Teenagers are notoriously moody, distracted and rebellious. Although many teenagers mature normally, there is a medium percent of teens in the early stages of mental illness. The accelerated change in brain chemistry can trigger genes and malfunctions that lead to mental disorders that develop during adolescence.
Bipolar disorder, or manic-depressive illness, is a brain disorder that causes extreme shifts in mood, energy, and activity levels. It can also make it hard to carry out day-to-day tasks, such as going to school or hanging out with friends. The symptoms of bipolar disorder can be severe. Bipolar disorder symptoms can result in strained relationships, poor performance in school, and even lead to suicide. For those teens affected the symptoms of bipolar disorder often develop in the late teens or early adult years, however some teens experience their first symptoms during childhood. For a free information booklet, click here
Depressive illnesses are actually brain disorders. Brain-imaging technologies, such as magnetic resonance imaging (MRI), have shown that the brains of people who have depression look different than those of people without depression. The parts of the brain involved in mood, thinking, sleep, appetite, and behavior appear different. But these images do not reveal why the depression has occurred. (NIMH) Although the average age of onset is higher, a percentage of teens 13 to 18 year olds have experienced a seriously debilitating depressive disorder. For symptoms and treatment options, click here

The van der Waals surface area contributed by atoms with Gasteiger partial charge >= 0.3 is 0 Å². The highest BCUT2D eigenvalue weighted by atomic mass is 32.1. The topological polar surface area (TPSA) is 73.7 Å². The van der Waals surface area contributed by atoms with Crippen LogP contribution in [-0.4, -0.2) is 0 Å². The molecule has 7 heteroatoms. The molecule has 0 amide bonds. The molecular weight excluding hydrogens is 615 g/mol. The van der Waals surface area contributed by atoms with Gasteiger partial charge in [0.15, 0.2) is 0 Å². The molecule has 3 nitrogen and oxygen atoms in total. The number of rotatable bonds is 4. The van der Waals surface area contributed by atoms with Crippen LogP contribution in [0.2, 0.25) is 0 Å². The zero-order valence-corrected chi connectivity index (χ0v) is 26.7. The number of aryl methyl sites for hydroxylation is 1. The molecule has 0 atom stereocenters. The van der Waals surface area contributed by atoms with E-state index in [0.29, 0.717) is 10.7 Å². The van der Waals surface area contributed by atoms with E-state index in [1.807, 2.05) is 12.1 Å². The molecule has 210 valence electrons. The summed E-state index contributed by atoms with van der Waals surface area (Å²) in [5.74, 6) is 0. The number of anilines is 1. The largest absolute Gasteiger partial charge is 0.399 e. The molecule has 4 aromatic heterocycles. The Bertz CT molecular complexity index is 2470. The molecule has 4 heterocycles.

Schizophrenia is a disabling brain disorder. People with the disorder may hear voices, or believe others are reading their minds, controlling their thoughts, or plotting to harm them. The difficulty of diagnosing schizophrenia in teens lies in the fact that the first signs can include a change of friends, a drop in grades, sleep problems, and irritability, and these can simply be normal teen behavior. However, when teens begin to isolate themselves and withdraw from others, exhibit an increase in unusual thoughts and suspicions, and have a family history of psychosis, it is time to see the doctor. For information on symptoms and treatments, click here
Generalized Conduct Disorder
Conduct disorder is a serious behavioral and emotional disorder that can occur in children and teens. Teenagers may regularly display disruptive and violent behavior and have problems following rules. While it is not uncommon for kids and teens to have bouts of behavior-related issues during their development, when the behavior is long lasting, parents should investigate conduct disorder. In addition, behavior is considered conduct disorder when this behavior violates others rights, consistently goes against social norms and disrupts the family’s everyday life. To learn more about conduct disorder, click here
A recent national survey of adolescent mental health reported that eight percent of teens ages 13–18 have some form of anxiety disorder. However, of these teens, only 18 percent received mental health care. Anxiety Disorder manifests in four forms: generalized anxiety disorder (GAD), obsessive-compulsive disorder (OCD), panic disorder, post-traumatic stress disorder (PTSD), and social phobia (or social anxiety disorder). For detailed information on Anxiety Disorder, click here.